12 Of The Best Apple Print Ads Of All Time [Gallery]

12 Of The Best Apple Print Ads Of All Time [Gallery]

Apple has a reputation for having some of the best advertisements in the world. Not only does Apple know how to make unique products that consumers lust for, but they know how to sell them to people better than any company on the planet.

Over the last three decades Apple has had some incredible print ads. Some have struck the heart strings of consumers, while others were just really bad. We took a look at some of the best Apple print ads from the over the years and decided that these are 12 of the best ever.

12 Of The Best Apple Print Ads Of All Time [Gallery]

One of the earliest Apple ads, “Simplicity is the ultimate sophistication” was the first ad that showed Apple really embracing minimalism in their ad campaigns. They departed from that style for a few years but then came back to it in the late 90’s. We think this one of Apple’s best uses of simplicity.

12 Of The Best Apple Print Ads Of All Time [Gallery]

Sometimes Apple made great bad ads, like this one. Yeah, it shows the Apple computer, and a kid having fun playing video games. But the computer is placed in a weird position so the kid has to stretch to press the keys in the opposite direction of the monitor. And then there’s the creepster salesman behind the kid giving him an awkward massage. It’s terrible. It wreaks of the early 80’s and all the bad ads that came with it, and we love it.

12 Of The Best Apple Print Ads Of All Time [Gallery]

It’s hard to say which print ad from the Think Different campaign was the greatest, but Muhammad Ali gets the nod because he is The Greatest. The Think Different campaign was full of simple ads that really ignited Apple’s drive towards innovation and reestablished the brand after Steve came back.

12 Of The Best Apple Print Ads Of All Time [Gallery]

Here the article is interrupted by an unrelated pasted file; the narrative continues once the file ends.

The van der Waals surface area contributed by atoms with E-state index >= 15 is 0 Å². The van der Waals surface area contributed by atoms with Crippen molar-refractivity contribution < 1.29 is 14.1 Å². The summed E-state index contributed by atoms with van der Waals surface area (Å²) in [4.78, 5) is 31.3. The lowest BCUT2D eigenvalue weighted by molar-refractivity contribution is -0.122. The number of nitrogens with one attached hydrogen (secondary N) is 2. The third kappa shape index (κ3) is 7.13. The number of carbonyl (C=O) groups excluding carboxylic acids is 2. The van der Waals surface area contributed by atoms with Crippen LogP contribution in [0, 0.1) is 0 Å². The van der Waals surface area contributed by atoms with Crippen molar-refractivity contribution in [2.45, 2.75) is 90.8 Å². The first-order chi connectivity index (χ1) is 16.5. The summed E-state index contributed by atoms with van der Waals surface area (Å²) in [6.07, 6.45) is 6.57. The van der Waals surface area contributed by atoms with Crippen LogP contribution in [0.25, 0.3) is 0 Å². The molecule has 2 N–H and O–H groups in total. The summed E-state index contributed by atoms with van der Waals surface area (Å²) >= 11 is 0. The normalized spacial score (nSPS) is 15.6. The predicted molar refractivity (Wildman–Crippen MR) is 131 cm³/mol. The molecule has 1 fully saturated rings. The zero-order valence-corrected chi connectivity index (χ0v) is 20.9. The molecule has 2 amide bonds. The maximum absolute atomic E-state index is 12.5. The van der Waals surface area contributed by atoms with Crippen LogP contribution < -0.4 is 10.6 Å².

The Newton line felt like something straight out of the future. It was the iPad Mini before we had iPad Minis. Shoot, we still don’t have iPad Minis (yet). Even though Apple killed the MessagePad 200, we love how Apple made us feel like the future was finally here.

12 Of The Best Apple Print Ads Of All Time [Gallery]

The Macintosh was the first computer that really brought PCs into the mainstream by being easy to use. We like how this ad mirrors the way Steve Jobs introduced the Macintosh, by pulling it out of a bag and letting the world see what it can do.

12 Of The Best Apple Print Ads Of All Time [Gallery]

The Power Mac G4 Cube wasn’t a commercial success, but it sure did look pretty, and Apple had some gorgeous ads for it as well, like this one. Even when the product has sucked, Apple’s been great at advertising it.

12 Of The Best Apple Print Ads Of All Time [Gallery]

A geekish play-on of Shakespeare is always a winner. Plus the IIc was one of the cutest little computers on the planet. Look at how adorable it is in this ad next to the IIe. Don’t you just wanna snatch it up and cuddle with it in your bed?

12 Of The Best Apple Print Ads Of All Time [Gallery]

There were a lot of detractors when the iMac was unveiled. People thought that the clear casing looked goofy and was just a gimmick. Apple’s ads for the iMac really helped establish it as not just a funny looking computer, but one consumers should take seriously.

12 Of The Best Apple Print Ads Of All Time [Gallery]

Any ad that features a half-naked man covering his naughty bits with a computer is a winner for us. Playing with the concept of Apple’s being more than just computers by jumping back to biblical times was both clever and funny.

12 Of The Best Apple Print Ads Of All Time [Gallery]

Following the lead of the iMac ads, the “Black tie optional” ad for the iBook G3 utilized Apple’s minimalist ad style that had been perfected to a fault. The ad provided a perfect balance of showcasing that an iBook can be serious enough for professionals, while maintaining it’s fun style that made it so successful.

12 Of The Best Apple Print Ads Of All Time [Gallery]

Steve Jobs thought computers were like bicycles for the brain, so Apple used a series of ads that featured prominent figures of history known for their intellect – such as Henry Ford, The Wright Brothers, Thomas Jefferson, etc – and asked consumers to think about the possibilities of what could have been if those great men had access to computers. We think that series of ads really showcased the power of computers in general.

12 Of The Best Apple Print Ads Of All Time [Gallery]

Apple’s tag for the iPhone 4 – “This changes everything. Again” – was really just a regurgitation from earlier ad campaigns. Apple’s great at finding an ad style that resonates with consumers, and then hitting back on it again and again without overdoing it.